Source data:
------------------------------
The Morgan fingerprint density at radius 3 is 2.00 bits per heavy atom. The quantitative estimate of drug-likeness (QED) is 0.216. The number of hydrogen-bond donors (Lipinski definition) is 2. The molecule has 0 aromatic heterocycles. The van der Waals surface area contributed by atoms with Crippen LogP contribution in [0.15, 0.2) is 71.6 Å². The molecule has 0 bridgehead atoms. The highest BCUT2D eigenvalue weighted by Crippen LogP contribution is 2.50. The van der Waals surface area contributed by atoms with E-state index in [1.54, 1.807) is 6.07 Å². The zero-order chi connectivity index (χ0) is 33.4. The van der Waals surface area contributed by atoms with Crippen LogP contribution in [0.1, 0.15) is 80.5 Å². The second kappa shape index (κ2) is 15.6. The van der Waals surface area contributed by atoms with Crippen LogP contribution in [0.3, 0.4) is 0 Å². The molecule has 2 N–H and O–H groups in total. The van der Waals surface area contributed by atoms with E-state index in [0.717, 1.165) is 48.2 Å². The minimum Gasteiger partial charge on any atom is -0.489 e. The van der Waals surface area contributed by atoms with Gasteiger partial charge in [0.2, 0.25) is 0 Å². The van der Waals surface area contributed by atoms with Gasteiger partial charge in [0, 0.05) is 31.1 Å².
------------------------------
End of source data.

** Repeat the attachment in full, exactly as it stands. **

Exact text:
The Morgan fingerprint density at radius 3 is 2.00 bits per heavy atom. The quantitative estimate of drug-likeness (QED) is 0.216. The number of hydrogen-bond donors (Lipinski definition) is 2. The molecule has 0 aromatic heterocycles. The van der Waals surface area contributed by atoms with Crippen LogP contribution in [0.15, 0.2) is 71.6 Å². The molecule has 0 bridgehead atoms. The highest BCUT2D eigenvalue weighted by Crippen LogP contribution is 2.50. The van der Waals surface area contributed by atoms with E-state index in [1.54, 1.807) is 6.07 Å². The zero-order chi connectivity index (χ0) is 33.4. The van der Waals surface area contributed by atoms with Crippen LogP contribution in [0.1, 0.15) is 80.5 Å². The second kappa shape index (κ2) is 15.6. The van der Waals surface area contributed by atoms with Crippen LogP contribution in [0.3, 0.4) is 0 Å². The molecule has 2 N–H and O–H groups in total. The van der Waals surface area contributed by atoms with E-state index in [0.717, 1.165) is 48.2 Å². The minimum Gasteiger partial charge on any atom is -0.489 e. The van der Waals surface area contributed by atoms with Gasteiger partial charge in [0.2, 0.25) is 0 Å². The van der Waals surface area contributed by atoms with Gasteiger partial charge in [0, 0.05) is 31.1 Å².